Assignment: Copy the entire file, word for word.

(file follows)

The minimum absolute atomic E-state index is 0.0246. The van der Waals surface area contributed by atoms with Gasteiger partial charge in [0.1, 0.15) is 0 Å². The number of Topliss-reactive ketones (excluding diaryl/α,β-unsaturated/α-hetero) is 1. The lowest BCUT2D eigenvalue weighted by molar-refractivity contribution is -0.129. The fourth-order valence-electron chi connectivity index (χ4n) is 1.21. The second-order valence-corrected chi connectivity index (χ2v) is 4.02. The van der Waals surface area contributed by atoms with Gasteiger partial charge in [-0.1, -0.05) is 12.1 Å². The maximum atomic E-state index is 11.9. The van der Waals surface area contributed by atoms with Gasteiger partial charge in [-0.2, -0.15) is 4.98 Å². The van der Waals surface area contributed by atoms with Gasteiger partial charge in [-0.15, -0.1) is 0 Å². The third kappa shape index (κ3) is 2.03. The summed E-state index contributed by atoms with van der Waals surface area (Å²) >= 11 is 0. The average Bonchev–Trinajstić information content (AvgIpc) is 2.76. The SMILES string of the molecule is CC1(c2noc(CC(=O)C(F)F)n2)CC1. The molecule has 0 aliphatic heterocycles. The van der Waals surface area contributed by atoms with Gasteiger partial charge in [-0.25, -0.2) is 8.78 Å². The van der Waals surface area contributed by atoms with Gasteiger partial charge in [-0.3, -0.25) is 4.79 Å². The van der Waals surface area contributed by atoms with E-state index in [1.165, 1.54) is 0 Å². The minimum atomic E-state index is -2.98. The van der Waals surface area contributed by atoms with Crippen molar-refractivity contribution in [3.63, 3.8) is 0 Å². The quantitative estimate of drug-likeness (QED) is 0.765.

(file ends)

The minimum absolute atomic E-state index is 0.0246. The van der Waals surface area contributed by atoms with Gasteiger partial charge in [0.1, 0.15) is 0 Å². The number of Topliss-reactive ketones (excluding diaryl/α,β-unsaturated/α-hetero) is 1. The lowest BCUT2D eigenvalue weighted by molar-refractivity contribution is -0.129. The fourth-order valence-electron chi connectivity index (χ4n) is 1.21. The second-order valence-corrected chi connectivity index (χ2v) is 4.02. The van der Waals surface area contributed by atoms with Gasteiger partial charge in [-0.1, -0.05) is 12.1 Å². The maximum atomic E-state index is 11.9. The van der Waals surface area contributed by atoms with Gasteiger partial charge in [-0.2, -0.15) is 4.98 Å². The van der Waals surface area contributed by atoms with Gasteiger partial charge in [-0.15, -0.1) is 0 Å². The third kappa shape index (κ3) is 2.03. The summed E-state index contributed by atoms with van der Waals surface area (Å²) >= 11 is 0. The average Bonchev–Trinajstić information content (AvgIpc) is 2.76. The SMILES string of the molecule is CC1(c2noc(CC(=O)C(F)F)n2)CC1. The molecule has 0 aliphatic heterocycles. The van der Waals surface area contributed by atoms with Gasteiger partial charge in [-0.25, -0.2) is 8.78 Å². The van der Waals surface area contributed by atoms with Gasteiger partial charge in [-0.3, -0.25) is 4.79 Å². The van der Waals surface area contributed by atoms with E-state index in [1.165, 1.54) is 0 Å². The minimum atomic E-state index is -2.98. The van der Waals surface area contributed by atoms with Crippen molar-refractivity contribution in [3.63, 3.8) is 0 Å². The quantitative estimate of drug-likeness (QED) is 0.765.